Impulsive children who find it irresistible to shout out in class score higher in tests than their peers, who seem to be better behaved and quiet, state researchers.
A Durham University study that looked at 12,000 primary school pupils in England found children who "blurt out" responses perform better in maths and English.
Advertisement"Although it may seem disruptive, blurting out of answers clearly helps these pupils to learn," the BBC quoted study co-author Christine Merrell as saying.
The study, carried out by the Centre for Evaluation and Monitoring (CEM) at Durham University, compared English and maths test results with monitoring reports of pupils' behaviour.
The study of children at 556 schools found those pupils who showed "impulsive" behaviour, such as being unable to resist shouting out to teachers in class, were more likely to achieve higher test results.
The findings run against the model of quiet, assiduous pupils - and it raises questions about how the enthusiasm of such demanding and noisy behaviour could be managed and controlled in a school.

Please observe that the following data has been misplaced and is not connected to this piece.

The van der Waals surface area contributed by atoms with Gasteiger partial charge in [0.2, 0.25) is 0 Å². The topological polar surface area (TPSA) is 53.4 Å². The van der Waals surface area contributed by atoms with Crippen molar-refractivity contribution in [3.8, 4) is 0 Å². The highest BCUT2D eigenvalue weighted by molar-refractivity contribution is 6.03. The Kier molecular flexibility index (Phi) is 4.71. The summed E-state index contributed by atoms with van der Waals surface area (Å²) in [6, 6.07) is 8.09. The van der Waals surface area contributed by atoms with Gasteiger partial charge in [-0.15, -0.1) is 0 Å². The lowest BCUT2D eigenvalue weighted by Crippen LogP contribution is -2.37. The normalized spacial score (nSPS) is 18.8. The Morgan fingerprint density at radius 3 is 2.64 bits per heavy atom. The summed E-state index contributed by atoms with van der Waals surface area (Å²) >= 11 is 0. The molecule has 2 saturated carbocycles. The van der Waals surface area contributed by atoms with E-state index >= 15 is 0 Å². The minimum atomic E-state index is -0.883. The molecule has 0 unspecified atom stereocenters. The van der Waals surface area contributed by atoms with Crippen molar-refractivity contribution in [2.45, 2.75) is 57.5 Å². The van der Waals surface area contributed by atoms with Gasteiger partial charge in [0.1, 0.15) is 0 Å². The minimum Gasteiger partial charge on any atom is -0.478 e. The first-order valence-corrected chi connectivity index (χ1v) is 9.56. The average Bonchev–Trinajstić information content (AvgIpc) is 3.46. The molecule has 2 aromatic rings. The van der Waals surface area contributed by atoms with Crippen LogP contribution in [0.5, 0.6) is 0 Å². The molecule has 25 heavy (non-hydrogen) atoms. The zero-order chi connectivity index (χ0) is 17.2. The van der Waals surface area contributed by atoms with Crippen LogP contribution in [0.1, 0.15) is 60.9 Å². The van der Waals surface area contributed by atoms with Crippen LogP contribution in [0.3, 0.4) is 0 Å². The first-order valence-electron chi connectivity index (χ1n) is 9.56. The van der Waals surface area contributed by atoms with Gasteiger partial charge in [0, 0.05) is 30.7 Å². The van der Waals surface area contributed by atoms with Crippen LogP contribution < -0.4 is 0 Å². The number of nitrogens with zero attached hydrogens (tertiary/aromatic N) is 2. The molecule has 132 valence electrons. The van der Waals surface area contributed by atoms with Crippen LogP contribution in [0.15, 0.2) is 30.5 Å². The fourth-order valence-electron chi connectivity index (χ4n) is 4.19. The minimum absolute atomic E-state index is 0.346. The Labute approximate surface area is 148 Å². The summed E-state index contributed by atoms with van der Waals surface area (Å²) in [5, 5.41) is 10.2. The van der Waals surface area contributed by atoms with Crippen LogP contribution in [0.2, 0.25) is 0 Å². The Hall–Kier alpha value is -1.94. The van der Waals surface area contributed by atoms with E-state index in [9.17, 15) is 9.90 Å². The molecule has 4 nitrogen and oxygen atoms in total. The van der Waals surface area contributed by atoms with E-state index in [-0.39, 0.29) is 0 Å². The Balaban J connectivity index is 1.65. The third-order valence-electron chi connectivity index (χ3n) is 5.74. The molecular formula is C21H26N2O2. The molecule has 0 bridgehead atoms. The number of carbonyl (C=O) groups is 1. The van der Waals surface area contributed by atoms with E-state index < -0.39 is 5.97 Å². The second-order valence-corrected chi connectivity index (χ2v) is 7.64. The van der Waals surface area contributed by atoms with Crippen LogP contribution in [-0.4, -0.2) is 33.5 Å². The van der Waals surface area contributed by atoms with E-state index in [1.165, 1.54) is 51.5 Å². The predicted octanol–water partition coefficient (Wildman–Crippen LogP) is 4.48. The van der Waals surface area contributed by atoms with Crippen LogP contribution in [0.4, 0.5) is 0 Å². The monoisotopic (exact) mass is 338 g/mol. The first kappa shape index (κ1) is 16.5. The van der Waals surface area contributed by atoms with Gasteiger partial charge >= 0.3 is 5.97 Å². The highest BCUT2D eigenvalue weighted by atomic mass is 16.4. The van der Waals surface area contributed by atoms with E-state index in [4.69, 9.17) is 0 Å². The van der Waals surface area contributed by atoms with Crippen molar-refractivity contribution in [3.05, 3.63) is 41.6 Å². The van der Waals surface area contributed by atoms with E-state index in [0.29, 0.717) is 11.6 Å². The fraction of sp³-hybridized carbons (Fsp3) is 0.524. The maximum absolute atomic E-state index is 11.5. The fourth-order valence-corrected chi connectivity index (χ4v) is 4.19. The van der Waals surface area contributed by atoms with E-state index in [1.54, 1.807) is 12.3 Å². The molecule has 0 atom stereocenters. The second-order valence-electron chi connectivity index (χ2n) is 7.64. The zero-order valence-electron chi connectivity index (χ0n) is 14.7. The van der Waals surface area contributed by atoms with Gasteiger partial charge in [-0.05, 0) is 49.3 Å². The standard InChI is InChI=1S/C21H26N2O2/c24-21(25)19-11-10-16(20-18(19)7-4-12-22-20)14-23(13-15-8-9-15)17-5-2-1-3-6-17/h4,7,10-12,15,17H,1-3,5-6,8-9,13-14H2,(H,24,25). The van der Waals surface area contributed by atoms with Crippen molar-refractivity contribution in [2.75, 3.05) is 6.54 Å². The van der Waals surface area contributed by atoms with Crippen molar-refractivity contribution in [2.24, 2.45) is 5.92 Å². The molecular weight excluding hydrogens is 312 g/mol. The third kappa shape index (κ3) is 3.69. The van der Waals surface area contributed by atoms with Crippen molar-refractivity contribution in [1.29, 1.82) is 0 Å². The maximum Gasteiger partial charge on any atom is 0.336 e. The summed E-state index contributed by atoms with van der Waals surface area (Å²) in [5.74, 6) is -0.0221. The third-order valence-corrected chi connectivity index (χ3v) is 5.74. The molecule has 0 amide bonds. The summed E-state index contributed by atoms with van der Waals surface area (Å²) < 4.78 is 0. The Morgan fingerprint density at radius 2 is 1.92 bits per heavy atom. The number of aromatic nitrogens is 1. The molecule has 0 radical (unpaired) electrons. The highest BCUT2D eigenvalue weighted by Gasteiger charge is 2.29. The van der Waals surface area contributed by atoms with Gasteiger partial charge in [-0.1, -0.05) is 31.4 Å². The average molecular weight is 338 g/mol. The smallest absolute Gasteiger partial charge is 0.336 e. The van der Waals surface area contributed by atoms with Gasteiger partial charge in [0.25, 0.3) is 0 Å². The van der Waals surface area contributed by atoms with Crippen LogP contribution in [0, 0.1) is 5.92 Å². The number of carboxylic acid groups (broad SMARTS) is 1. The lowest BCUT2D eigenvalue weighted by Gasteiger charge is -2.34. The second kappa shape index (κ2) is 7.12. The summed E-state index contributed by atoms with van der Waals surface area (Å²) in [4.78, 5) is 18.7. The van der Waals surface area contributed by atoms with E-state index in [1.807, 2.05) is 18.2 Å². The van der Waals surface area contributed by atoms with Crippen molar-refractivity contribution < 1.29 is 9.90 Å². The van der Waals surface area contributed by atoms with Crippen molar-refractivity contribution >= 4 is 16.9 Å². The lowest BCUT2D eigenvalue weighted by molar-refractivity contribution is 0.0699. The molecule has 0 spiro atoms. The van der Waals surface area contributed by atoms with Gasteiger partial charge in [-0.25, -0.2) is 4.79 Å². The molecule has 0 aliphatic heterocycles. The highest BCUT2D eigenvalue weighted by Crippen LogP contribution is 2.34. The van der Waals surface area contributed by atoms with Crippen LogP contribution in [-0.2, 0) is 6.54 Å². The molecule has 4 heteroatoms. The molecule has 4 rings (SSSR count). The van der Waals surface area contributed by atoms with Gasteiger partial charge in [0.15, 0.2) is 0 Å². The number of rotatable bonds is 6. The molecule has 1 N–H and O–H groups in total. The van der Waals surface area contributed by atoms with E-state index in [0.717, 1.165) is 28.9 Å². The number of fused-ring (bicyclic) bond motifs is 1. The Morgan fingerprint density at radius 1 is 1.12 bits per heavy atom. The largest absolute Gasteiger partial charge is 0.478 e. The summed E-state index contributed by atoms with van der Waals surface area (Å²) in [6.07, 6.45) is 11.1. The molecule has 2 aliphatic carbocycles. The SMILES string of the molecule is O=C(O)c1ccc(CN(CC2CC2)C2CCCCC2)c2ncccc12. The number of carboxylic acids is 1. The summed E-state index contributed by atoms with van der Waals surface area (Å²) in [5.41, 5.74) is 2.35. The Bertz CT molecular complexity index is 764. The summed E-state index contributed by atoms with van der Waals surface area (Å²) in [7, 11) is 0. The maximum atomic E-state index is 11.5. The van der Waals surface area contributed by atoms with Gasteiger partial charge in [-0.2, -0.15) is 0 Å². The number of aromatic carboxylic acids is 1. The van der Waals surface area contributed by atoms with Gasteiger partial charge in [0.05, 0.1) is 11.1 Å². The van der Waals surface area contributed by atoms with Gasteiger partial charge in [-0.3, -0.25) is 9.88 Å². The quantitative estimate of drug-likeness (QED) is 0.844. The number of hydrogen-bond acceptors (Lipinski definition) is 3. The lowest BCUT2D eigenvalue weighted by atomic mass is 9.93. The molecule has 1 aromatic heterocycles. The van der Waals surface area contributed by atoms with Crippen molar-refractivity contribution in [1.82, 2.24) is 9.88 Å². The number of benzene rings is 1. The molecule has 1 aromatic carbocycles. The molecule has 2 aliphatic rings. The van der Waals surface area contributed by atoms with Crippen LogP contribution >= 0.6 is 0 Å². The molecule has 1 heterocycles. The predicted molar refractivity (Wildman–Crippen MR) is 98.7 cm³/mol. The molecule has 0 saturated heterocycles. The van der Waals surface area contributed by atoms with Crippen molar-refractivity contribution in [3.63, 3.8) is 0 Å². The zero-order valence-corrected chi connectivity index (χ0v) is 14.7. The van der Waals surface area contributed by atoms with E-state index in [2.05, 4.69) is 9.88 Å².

The study looked at a full range of pupils in state and independent schools - including those who were considered "inattentive" or who had symptoms of ADHD (attention deficit hyperactive disorder).
The researchers found that among this group, those who called out performed better in tests than similar children who remained quiet in class.
Children who were considered well behaved and able to pay attention were more likely to be higher achievers than those who were inattentive.
But within this attentive group there was also the same pattern, with those who were not self-conscious about shouting out responses in class being more likely to have higher attainment.
Peter Tymms, head of Durham University's school of education and lead author of the research, said that among children with ADHD symptoms, those who got excited and shouted out seemed to be more "cognitively engaged and as a result learn more".
"Perhaps those children also benefit from receiving additional feedback and attention from their teacher," suggested Prof Tymms.
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